As an international student, you are eligible to work in the U.S. for up to a year on your F-1 visa through something called Optional Practical Training (OPT). You DO NOT have to have a job offer to apply for OPT. 

OPT is a 12-month work authorization program that permits international students to gain professional experience without having to apply for an H-1B visa. In general, you must work in a job that is directly related to your area of study. A 2-year extension of standard OPT is available to students pursuing STEM majors

You aren’t automatically eligible though. You must first apply to the federal government for employment authorization. 

Fortunately for you, the process is relatively straightforward. Nonetheless, we’ve assembled this helpful guide to both explain the program and get you started. 

Types of OPT

You are eligible to apply for work authorization through OPT while you are still in school. This is called “Pre-Completion OPT.” Pre-completion OPT allows you to work part-time while class is in session and full-time when class isn’t in session. 

You are also eligible to apply for OPT after you graduate for either part-time or full-time work. This is called…any guesses?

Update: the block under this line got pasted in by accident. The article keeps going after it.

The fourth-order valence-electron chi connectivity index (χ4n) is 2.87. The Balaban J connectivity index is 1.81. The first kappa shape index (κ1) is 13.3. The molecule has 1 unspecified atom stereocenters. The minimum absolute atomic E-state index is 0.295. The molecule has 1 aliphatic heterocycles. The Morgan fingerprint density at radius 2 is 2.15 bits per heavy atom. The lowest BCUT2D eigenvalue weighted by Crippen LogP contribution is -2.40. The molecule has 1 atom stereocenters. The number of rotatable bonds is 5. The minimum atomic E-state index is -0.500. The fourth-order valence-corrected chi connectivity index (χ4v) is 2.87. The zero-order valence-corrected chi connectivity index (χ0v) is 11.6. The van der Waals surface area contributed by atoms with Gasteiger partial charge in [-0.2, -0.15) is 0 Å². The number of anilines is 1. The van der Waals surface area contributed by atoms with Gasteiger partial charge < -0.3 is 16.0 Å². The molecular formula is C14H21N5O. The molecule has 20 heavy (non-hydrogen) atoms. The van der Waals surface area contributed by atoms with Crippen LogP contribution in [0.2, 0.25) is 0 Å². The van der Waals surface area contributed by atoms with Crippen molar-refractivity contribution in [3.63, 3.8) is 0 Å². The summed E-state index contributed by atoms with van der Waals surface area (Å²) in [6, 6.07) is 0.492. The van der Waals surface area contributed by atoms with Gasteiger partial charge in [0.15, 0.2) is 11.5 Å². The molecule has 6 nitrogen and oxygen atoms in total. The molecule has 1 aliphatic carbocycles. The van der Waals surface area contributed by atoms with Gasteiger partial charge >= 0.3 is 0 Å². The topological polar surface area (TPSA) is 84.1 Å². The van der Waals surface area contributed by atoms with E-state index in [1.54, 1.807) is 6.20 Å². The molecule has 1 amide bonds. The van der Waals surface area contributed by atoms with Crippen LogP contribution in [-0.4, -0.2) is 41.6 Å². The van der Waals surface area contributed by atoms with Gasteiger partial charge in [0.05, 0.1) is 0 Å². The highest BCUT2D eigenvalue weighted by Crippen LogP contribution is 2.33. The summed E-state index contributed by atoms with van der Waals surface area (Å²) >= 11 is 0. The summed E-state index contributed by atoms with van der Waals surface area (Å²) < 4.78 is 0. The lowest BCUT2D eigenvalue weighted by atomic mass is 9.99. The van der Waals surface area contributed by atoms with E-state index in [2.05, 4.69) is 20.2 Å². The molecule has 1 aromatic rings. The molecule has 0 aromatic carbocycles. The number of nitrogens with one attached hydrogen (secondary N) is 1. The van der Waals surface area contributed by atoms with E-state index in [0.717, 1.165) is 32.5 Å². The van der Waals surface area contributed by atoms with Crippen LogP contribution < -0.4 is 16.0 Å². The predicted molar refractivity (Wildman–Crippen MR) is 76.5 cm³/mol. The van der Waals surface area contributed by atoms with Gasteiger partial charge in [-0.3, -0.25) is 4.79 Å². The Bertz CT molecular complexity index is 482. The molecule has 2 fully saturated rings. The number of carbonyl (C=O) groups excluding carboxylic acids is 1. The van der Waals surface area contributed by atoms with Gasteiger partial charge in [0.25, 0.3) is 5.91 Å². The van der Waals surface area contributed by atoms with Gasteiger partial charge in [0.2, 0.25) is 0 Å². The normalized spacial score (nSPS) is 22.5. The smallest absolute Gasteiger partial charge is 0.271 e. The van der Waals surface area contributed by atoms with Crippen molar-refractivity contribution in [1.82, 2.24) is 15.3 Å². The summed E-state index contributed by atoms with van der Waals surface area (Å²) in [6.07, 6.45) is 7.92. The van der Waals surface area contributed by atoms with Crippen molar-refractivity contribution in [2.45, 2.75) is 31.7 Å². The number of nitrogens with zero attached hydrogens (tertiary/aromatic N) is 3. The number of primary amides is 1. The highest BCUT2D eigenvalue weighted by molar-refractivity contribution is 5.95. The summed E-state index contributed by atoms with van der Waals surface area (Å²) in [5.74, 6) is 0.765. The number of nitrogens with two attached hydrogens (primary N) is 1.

“Post-Completion OPT.”

The government allows you to take advantage of both types. You aren’t limited to just one. However, you ARE limited to 12 months total of full-time equivalent work for both pre-completion and post-completion combined.  

So, you’ll want to think strategically about how you use your 12 months. Most students wait to start their OPT until after they’ve graduated. 

OPT and STEM Majors

STEM OPT is a 2-year extension of standard OPT for recent graduates who have completed their education in a science, technology, engineering or math degree program. 

To be eligible for STEM OPT, you must have already been granted OPT. Furthermore, the government will only grant STEM OPT to those who are in “Post-Completion” OPT. In other words, the program is for graduates, not current students. 

Combining Post-Completion OPT with the STEM extension allows you to stay in the U.S. for three years after graduation on your F-1 student visa. 

You can learn more about the program on the Department of Homeland Security’s Study in the States STEM OPT website. 

OPT Eligibility

You DO NOT have to have a job offer to apply for OPT. 

In order to apply for optional practical training, you must be able to respond “yes” to the following questions:

  • Is your I-20 current?
  • Have you been a full-time student for at least one full academic year?
  • Do you have a valid, unexpired passport?
  • Have you used fewer than 12 months of full-time curricular practical training?
  • Does it reflect your current field of study and educational level?
  • Have you been registered full-time as an F-1 student every semester you attended school? 

Thinking ahead: When should you apply for OPT?

The United States Citizenship and Immigration Services (USCIS) is responsible for the OPT program. After you apply for work authorization through OPT, it can take the USCIS up to three months to process your application and mail your employment authorization card.